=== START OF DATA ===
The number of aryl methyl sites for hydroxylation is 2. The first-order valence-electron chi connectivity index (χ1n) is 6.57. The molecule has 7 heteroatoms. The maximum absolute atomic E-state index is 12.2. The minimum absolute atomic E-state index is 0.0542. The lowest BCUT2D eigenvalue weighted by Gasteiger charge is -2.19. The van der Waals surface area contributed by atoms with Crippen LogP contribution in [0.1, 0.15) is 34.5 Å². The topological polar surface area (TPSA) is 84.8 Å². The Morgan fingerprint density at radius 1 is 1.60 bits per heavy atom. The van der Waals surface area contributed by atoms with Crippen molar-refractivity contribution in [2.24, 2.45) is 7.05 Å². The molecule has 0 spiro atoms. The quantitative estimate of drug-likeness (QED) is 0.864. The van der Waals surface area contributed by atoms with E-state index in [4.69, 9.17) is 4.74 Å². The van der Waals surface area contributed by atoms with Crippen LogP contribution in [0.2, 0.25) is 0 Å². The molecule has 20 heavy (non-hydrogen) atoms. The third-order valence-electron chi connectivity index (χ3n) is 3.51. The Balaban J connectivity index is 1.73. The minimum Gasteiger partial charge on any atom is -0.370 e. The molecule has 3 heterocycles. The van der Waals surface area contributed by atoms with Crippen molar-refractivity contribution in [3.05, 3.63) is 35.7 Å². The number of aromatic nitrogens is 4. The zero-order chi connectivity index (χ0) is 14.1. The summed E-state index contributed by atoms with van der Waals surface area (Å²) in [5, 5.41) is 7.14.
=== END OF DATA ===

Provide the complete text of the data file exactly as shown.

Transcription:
The number of aryl methyl sites for hydroxylation is 2. The first-order valence-electron chi connectivity index (χ1n) is 6.57. The molecule has 7 heteroatoms. The maximum absolute atomic E-state index is 12.2. The minimum absolute atomic E-state index is 0.0542. The lowest BCUT2D eigenvalue weighted by Gasteiger charge is -2.19. The van der Waals surface area contributed by atoms with Crippen LogP contribution in [0.1, 0.15) is 34.5 Å². The topological polar surface area (TPSA) is 84.8 Å². The Morgan fingerprint density at radius 1 is 1.60 bits per heavy atom. The van der Waals surface area contributed by atoms with Crippen molar-refractivity contribution in [2.24, 2.45) is 7.05 Å². The molecule has 0 spiro atoms. The quantitative estimate of drug-likeness (QED) is 0.864. The van der Waals surface area contributed by atoms with E-state index in [4.69, 9.17) is 4.74 Å². The van der Waals surface area contributed by atoms with Crippen LogP contribution in [0.2, 0.25) is 0 Å². The molecule has 20 heavy (non-hydrogen) atoms. The third-order valence-electron chi connectivity index (χ3n) is 3.51. The Balaban J connectivity index is 1.73. The minimum Gasteiger partial charge on any atom is -0.370 e. The molecule has 3 heterocycles. The van der Waals surface area contributed by atoms with Crippen molar-refractivity contribution in [3.05, 3.63) is 35.7 Å². The number of aromatic nitrogens is 4. The zero-order chi connectivity index (χ0) is 14.1. The summed E-state index contributed by atoms with van der Waals surface area (Å²) in [5, 5.41) is 7.14.